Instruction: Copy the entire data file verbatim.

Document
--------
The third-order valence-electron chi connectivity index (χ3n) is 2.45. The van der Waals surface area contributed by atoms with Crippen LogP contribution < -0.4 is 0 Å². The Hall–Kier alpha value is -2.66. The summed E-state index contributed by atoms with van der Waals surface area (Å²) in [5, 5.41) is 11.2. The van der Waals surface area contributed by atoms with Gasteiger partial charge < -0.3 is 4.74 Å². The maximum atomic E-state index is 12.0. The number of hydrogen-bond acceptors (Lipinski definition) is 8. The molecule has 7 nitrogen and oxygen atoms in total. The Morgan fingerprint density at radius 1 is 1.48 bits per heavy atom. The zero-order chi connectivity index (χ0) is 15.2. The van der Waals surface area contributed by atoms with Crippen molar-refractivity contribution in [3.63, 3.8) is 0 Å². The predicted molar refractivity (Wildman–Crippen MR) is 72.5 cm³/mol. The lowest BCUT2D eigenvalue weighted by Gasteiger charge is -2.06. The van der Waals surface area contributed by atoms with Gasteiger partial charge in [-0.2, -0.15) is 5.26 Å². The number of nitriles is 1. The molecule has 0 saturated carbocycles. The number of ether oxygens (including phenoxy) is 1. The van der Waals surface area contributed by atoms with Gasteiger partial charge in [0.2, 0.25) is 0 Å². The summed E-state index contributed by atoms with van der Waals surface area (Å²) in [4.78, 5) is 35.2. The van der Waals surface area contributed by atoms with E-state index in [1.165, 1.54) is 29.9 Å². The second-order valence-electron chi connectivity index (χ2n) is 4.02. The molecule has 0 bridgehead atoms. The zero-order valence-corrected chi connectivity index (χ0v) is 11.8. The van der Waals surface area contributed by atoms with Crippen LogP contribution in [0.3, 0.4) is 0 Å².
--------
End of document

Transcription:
The third-order valence-electron chi connectivity index (χ3n) is 2.45. The van der Waals surface area contributed by atoms with Crippen LogP contribution < -0.4 is 0 Å². The Hall–Kier alpha value is -2.66. The summed E-state index contributed by atoms with van der Waals surface area (Å²) in [5, 5.41) is 11.2. The van der Waals surface area contributed by atoms with Gasteiger partial charge < -0.3 is 4.74 Å². The maximum atomic E-state index is 12.0. The number of hydrogen-bond acceptors (Lipinski definition) is 8. The molecule has 7 nitrogen and oxygen atoms in total. The Morgan fingerprint density at radius 1 is 1.48 bits per heavy atom. The zero-order chi connectivity index (χ0) is 15.2. The van der Waals surface area contributed by atoms with Crippen molar-refractivity contribution in [3.63, 3.8) is 0 Å². The predicted molar refractivity (Wildman–Crippen MR) is 72.5 cm³/mol. The lowest BCUT2D eigenvalue weighted by Gasteiger charge is -2.06. The van der Waals surface area contributed by atoms with Gasteiger partial charge in [-0.2, -0.15) is 5.26 Å². The number of nitriles is 1. The molecule has 0 saturated carbocycles. The number of ether oxygens (including phenoxy) is 1. The van der Waals surface area contributed by atoms with Gasteiger partial charge in [0.2, 0.25) is 0 Å². The summed E-state index contributed by atoms with van der Waals surface area (Å²) in [4.78, 5) is 35.2. The van der Waals surface area contributed by atoms with E-state index in [1.165, 1.54) is 29.9 Å². The second-order valence-electron chi connectivity index (χ2n) is 4.02. The molecule has 0 bridgehead atoms. The zero-order valence-corrected chi connectivity index (χ0v) is 11.8. The van der Waals surface area contributed by atoms with Crippen LogP contribution in [0.3, 0.4) is 0 Å².